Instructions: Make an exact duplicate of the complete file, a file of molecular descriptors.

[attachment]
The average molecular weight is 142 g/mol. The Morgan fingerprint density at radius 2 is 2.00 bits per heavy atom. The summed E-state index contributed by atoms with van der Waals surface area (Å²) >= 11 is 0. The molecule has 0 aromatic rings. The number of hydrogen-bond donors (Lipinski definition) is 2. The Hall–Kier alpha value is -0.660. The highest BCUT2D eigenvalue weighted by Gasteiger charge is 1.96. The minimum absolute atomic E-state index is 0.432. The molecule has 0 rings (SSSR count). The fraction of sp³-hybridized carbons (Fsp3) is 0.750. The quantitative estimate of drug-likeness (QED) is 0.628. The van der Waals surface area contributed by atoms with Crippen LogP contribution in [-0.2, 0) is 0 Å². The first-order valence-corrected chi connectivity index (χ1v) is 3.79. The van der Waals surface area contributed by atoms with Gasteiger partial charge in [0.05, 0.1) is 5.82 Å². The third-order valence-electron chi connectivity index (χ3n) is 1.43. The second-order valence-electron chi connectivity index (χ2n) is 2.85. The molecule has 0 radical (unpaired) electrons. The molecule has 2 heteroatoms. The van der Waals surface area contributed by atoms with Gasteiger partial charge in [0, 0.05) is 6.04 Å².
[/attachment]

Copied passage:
The average molecular weight is 142 g/mol. The Morgan fingerprint density at radius 2 is 2.00 bits per heavy atom. The summed E-state index contributed by atoms with van der Waals surface area (Å²) >= 11 is 0. The molecule has 0 aromatic rings. The number of hydrogen-bond donors (Lipinski definition) is 2. The Hall–Kier alpha value is -0.660. The highest BCUT2D eigenvalue weighted by Gasteiger charge is 1.96. The minimum absolute atomic E-state index is 0.432. The molecule has 0 rings (SSSR count). The fraction of sp³-hybridized carbons (Fsp3) is 0.750. The quantitative estimate of drug-likeness (QED) is 0.628. The van der Waals surface area contributed by atoms with Crippen LogP contribution in [-0.2, 0) is 0 Å². The first-order valence-corrected chi connectivity index (χ1v) is 3.79. The van der Waals surface area contributed by atoms with Gasteiger partial charge in [0.05, 0.1) is 5.82 Å². The third-order valence-electron chi connectivity index (χ3n) is 1.43. The second-order valence-electron chi connectivity index (χ2n) is 2.85. The molecule has 0 radical (unpaired) electrons. The molecule has 2 heteroatoms. The van der Waals surface area contributed by atoms with Gasteiger partial charge in [0, 0.05) is 6.04 Å².